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The "Official" Canon HFS10 / HFS100 Owner's Thread - Page 3

post #61 of 476
Quote:
Originally Posted by dools767 View Post

Hi OSv,

Thanks for your post you were very helpful. Regarding AVCHD however, I believe Final Cut Pro Studio supports native AVCHD editing, says that on their website. Even Adobe Premiere Elements supports AVCHD, although it doesn't support a 24P timeline if you download the preset from Adobe for Premiere Pro it works with Elements just fine.

I'm sorry Osv you were replying to Sudedo and you stated that that's not enough CPU for native AVCHD editing. Were you referring to the iMac or just the macbook pro? I wouldn't do native HD editing on a laptop just yet.

I received the CANON HF S10 today and I was really impressed at the picture quality of this camera and surprised at how big the lens was.

I find the 24P a nice touch, the only thing missing is the image looks kind of flat from what I'm accustomed to seeing even on my Optura 400 because I had a wide angle lens. Perhaps I should get the wide angle lens for this camera.
But your right the resolution and detail is incredible.

I believe Osv was referring to Mac not doing "native" AVCHD editing. Every program I looked at does a conversion. iMovie does AIC, FC does ProRes, etc...

Still, I've had no problems editing on a 2.1 C2D MacBook. It does take some time to render but doesn't have any problems in the timeline.
post #62 of 476
Hi. I'm new to this forum...recently purchased HFS-10. It's very nice.

I am having trouble using their bundled software. I installed on two different computers (both exceeding the minimal tech spec), but not able to get the library to show up (hence, can't get to a point of editing and burning). Any suggestions?

Given this hassle, I am considering purchasing different application. It appears Pinnacle Studio (ver 12) might be best option at this time. Any comments/recommendations?

Thanks!

canon dude
post #63 of 476
Well the CANON HF S10 doesn't shoot native 24p AVCHD, but you can remove the pulldown using Compressor.

What version of Final Cut Pro are you using? Are you using Final Cut Pro 6?

From Apple website:

With native support for virtually any format, Final Cut Pro lets you edit everything from uncompressed SD to HDV, DVCPRO HD, and uncompressed HD — as well as Panasonic P2, Sony XDCAM HD, AVCHD and AVC-Intra tapeless formats.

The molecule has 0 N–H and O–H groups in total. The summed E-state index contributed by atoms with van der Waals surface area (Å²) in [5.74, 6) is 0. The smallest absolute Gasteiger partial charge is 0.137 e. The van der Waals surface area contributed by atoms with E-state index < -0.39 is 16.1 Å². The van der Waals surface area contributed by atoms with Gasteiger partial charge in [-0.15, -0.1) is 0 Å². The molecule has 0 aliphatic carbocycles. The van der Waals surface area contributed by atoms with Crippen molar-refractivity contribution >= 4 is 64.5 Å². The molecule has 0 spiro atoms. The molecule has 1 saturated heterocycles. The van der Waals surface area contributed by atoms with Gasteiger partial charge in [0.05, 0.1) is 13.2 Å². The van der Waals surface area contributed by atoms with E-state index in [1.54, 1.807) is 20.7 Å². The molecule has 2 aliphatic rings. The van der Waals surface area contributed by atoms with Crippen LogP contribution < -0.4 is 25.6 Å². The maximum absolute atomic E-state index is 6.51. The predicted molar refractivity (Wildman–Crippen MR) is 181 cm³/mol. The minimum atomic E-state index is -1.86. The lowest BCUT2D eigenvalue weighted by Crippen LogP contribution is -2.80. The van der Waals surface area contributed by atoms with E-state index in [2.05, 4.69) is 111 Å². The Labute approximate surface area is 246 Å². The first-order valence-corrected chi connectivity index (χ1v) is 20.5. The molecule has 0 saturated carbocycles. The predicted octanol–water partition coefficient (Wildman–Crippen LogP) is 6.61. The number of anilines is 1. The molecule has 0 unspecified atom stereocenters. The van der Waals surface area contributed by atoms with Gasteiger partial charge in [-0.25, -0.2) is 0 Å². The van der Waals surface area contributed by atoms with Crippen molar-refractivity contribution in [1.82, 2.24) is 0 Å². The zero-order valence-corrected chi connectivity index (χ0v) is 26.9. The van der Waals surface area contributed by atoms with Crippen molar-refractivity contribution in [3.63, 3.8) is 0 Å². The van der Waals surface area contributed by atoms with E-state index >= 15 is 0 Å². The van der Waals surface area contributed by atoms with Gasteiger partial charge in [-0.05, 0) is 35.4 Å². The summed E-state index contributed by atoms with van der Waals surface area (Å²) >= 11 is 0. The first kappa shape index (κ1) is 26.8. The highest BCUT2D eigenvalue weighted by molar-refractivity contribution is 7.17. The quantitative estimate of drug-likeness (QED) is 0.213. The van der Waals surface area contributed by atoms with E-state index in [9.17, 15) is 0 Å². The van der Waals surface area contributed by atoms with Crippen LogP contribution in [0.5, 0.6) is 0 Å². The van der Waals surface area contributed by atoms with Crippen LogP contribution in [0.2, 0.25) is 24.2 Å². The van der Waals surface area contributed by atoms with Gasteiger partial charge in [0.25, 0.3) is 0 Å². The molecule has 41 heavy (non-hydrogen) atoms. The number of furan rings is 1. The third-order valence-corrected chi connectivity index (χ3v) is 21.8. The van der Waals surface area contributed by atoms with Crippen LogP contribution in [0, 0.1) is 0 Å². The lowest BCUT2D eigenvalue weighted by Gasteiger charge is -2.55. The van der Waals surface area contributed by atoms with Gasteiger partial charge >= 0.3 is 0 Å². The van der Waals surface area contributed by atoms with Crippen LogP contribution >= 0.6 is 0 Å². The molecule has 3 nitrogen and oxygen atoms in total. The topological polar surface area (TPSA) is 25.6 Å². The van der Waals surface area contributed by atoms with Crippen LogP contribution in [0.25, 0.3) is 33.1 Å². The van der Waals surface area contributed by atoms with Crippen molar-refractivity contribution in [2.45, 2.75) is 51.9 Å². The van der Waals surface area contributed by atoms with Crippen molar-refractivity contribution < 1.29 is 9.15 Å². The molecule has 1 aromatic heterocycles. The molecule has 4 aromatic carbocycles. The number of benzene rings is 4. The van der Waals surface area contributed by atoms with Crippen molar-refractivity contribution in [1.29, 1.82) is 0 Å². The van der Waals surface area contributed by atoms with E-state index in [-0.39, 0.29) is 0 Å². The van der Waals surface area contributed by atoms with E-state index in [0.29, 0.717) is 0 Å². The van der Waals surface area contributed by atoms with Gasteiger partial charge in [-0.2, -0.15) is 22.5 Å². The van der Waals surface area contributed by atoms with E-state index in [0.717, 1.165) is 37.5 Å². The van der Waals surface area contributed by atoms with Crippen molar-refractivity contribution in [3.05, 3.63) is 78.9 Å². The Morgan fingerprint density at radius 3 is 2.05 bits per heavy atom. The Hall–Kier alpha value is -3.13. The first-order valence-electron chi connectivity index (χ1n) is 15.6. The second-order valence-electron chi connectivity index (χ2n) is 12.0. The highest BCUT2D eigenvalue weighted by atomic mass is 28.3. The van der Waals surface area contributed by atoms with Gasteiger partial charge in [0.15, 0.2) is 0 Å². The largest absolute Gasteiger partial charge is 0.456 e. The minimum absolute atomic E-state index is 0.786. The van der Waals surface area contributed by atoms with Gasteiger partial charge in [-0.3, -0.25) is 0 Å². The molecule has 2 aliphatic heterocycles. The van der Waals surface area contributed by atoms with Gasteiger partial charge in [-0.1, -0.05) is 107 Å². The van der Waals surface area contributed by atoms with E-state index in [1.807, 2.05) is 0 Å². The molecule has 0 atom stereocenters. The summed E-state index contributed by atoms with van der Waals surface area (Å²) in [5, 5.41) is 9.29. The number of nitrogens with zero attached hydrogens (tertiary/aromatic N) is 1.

I'd be surprised if the latest version of Final Cut Pro didn't support native AVCHD editing as it is the standard video editing program used across the video production industry. It wouldn't make sense given that this is Canon's most popular camcorder and the most popular video editing software, Final Cut Pro. It would be a horrible business decision.
post #64 of 476
none of the apple software programs edit native avchd, what you are reading there is applespeak that's designed to sell software to people who don't understand the process.

sundedo is right, everything is transcoded, but that is perfectly acceptable, especially in the case of prores, because it's such a nice codec... the drawbacks are that it uses a lot more disk space, and it takes time for the transcoding.

in certain situations, you can actually end up getting better picture quality with prores, instead of editing in native avchd... i used to do it that way with canopus hq as the intermediate.
post #65 of 476
Hi. I would like to have few questions about the file format.

If I transferred the clip directly from the camcorder to PC, which file format will it be in? Is it mkv? Can VLC (videolan.org) be used to play it? Thanks.
post #66 of 476
Osv,

Would the new iMacs be sufficient enough for AVCHD editing using ProRes? Sorry in your post on the previous page you said the CPU isn't enough I don't know if you were referring to the Macbook Pro processor or the iMac processor as I'm interested in getting an iMac.

iMacs support: 2.66GHz, 2.93GHz, or 3.06GHz Intel Core 2 Duo processor

I would think that even the 2.66 would be sufficient and the 4 GB RAM that it comes loaded with along with the video card, although the new nVidia video cards that support Cuda are perfect for video editing. It sends processing power from CPU to GPU because graphic cards are not utilized for rending usually just for play back and with this technology something that takes 4 hours to render can take 45 min. It also handles AVCHD encoding very well I understand.

And regarding HDSC cards:

In trying to understand this flash technology, what advantage would a faster memory card have? I mean a faster card is not going to record higher quality obviously, it could take longer to write to the memory, but you wouldn't be using a card that the camera couldn't keep up with right? In other words, if it's able to record AVCHD it's able to record it right? How could one card be better than another as long as it's able to handle the data rate or that the camcorder isn't writing data to the card an hour after you've finished recording. The only advantage I can think of is it would be faster transferring it from your card to the computer.

Do the SDHC memory cards ever have any problems?

I bought:

SanDisk Ultra II SDHC 32GB Card and a Transcend 16 GB SDHC Class 6 Flash Memory Card with Card Reader TS16GSDHC6-S5W

Canon recommends and has tested SanDisk, Toshiba and Matsushita SDHC cards.
post #67 of 476
Hi,

I just got a 58mm Hoya UV Haze Glass Filter from B&H Photo for $14.85. B&H sells the highest quality products and that should work just fine. A UV filter is pretty much a UV Filter, it's most important to protect the lens.

Just go to their website and search for CANON HF S10 and you'll see it under accessories.

Scott
post #68 of 476
I "tricked out" my HFS100 with Canon's UV filter, the 827 battery (you can see it sticking out the back), and the DM-100 mic, all from B&H Photo. But, then I found this other site, http://www.camerafilters.com , that has other cheap goodies that you can see in this pic: